Toward the end of the 19th century, Philo branched out into dramatic productions, beginning with the “Greek Play” co-produced with the Zelosophic Society, in 1886. As had happened with the University Magazine, the dramatic efforts spawned other groups which dedicated themselves exclusively to dramatic productions; Mask and Wig, Penn Players, and the now-defunct Drama Guild were all founded by dramatically-inclined Philomatheans. The Philo Plays increased in scale, and drew an ever-increasing number of students outside the Society to get involved. Even women were allowed to participate in the productions, a very radical move for the period, since women were a very small minority on campus and still unwelcome in most extracurriculars. The Philomathean dramatic spirit culminated in the 1917 production of the Masque of the American Drama, which was staged in Rittenhouse Square and involved virtually the entire student population of Penn and nearly 10,000 costume changes.
In its internal governance, Philo reflected the progressivism of the early twentieth century by being, in 1916, the first Penn group to require its members take an oath not to discriminate on the basis of race, creed, and religion; in 1948 the Society voted to admit women as full members, prompting the headline “Philo hits rock bottom, admits women” in the DP. The Society vehemently defended the decision more than 25 years before women were admitted to the University proper.
The Time of Troubles: 1927-1951
In 1927, overcrowding at the University led the Philos to agree to vacate their space in College Hall in exchange for temporary quarters in Houston Hall until more class space could be found. Houston Hall was not an ideal location: space constraints and building policy, especially the 11.30pm curfew, severely limited Philo traditions. As a result, Society membership decreased, a trend further exacebated by the oubreak of World War II, when Houston Hall was taken over by the US Navy of part of its officer training programme, and former Philo rooms were requisitioned for storage. All of the Society’s furniture and artifacts were lost forever, save only its archives, deposited with the University by Moderator Jerome Mittelman in 1941 for safekeeping.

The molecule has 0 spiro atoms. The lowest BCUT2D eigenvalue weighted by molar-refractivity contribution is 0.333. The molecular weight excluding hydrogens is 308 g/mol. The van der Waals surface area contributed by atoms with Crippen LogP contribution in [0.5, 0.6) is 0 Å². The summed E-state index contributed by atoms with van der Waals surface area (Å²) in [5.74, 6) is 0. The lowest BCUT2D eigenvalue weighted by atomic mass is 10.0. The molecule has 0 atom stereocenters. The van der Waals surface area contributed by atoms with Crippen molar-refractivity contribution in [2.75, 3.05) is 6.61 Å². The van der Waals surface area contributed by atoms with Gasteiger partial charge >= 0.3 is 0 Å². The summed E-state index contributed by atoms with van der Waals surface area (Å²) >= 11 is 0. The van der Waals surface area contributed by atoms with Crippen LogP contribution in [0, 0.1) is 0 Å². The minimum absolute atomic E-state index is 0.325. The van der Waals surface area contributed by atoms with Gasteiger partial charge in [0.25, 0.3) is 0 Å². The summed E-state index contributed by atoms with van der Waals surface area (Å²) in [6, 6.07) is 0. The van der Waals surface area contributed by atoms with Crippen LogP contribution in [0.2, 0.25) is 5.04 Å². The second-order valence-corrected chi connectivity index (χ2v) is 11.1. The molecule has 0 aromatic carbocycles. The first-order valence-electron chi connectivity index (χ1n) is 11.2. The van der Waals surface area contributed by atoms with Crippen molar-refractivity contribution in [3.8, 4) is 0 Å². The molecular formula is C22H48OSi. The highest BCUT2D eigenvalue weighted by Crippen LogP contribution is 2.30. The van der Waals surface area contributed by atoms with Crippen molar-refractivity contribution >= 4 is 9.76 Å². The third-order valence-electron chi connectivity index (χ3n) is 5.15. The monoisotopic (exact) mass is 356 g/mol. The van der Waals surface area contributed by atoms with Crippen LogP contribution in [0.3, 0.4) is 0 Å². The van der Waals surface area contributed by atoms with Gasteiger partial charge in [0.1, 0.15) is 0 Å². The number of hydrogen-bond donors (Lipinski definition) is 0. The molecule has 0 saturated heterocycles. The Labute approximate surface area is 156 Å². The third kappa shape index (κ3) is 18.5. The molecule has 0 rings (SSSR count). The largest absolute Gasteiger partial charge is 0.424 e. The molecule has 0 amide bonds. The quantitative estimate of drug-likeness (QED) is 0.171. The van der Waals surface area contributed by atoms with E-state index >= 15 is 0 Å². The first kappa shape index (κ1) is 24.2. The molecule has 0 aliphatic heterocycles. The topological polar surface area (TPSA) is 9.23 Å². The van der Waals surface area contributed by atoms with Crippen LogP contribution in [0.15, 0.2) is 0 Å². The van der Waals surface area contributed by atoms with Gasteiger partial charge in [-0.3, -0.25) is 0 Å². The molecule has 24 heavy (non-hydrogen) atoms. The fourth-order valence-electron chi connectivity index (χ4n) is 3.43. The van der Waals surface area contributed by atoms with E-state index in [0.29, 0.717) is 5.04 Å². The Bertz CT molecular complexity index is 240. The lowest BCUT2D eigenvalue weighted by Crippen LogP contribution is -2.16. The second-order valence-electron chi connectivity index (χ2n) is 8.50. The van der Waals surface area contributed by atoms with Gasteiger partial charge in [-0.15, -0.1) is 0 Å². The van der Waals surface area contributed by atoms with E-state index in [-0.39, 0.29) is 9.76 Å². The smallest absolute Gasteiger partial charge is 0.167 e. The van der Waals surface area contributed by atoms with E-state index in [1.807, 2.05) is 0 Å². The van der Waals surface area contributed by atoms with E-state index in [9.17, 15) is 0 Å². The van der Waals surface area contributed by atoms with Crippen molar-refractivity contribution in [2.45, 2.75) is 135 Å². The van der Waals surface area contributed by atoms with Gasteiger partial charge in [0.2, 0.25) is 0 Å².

World War II destroyed almost every previously functioning collegiate literary society in the United States, as campuses were depopulated by the war and facilities were re-appropriated for military use. Of all of its peers, only Philo survived.
A Philo Renaissance: 1951-1967
Even then, it was a close thing. The Society had dwindled to a single member, one Hilary Putnam, the last Junior Member on campus who had joined the Society prior to its expulsion from Houston Hall. Putnam, who would go on to become Chairman of the Philosophy Department at Harvard, tried to preserve the Philomathean customs and arranged informal meetings in Members’ apartments. After the war, the Society held more formal Meetings and grew in membership, but it was not until 1951, under the direction of Moderator Charles Fine Ludwig, that the old pre-war customs were revived.
Ludwig re-acquired the Philomathean archives and reintroduced academic attire, consistent meeting minutes, a regular literary exercise, and an official lecture series, among many other Philomathean customs. Ludwig also established the tradition of Philo’s graduates, or “senior members“, participating in the Society’s activities and taking an ongoing interest in the welfare of the Society.
In 1955, the Society secured a more permanent home on the fourth floor of the Hare Building (now the location of Williams Hall). Beginning with a collection of Japanese woodblocks, Philo established the first permanent University art gallery in 1963. The tradition of art shows continued over the subsequent forty years, with art gallery shows forming an essential staple of Philo activity up to the present day.
Finally, in 1967, after a determined campaign of lobbying University administrators for permission and senior members for donations, the Society returned to its beloved Philomathean Halls on the fourth floor of College Hall, where it has remained (with brief absences for maintenance) until the present day.
The Present Era: 1967-
Where Philo will go in the future is, to an extent, up to you.
Published Histories of Philo
In honor of its one hundredth, 125th, and 175th anniversaries, the Society has commissioned official histories of itself, often written by committees of its members. These include:
- Selections from the 100th and the 125th Anniversary History
- The Sesquicentennial History, edited and revised by Andrew Kincaid (C’ 10)
- A History of the Philomathean Society, written by Clifton R. Hood for the University Archives
In addition, the Society has been covered in a number of periodicals, often coinciding with its anniversaries.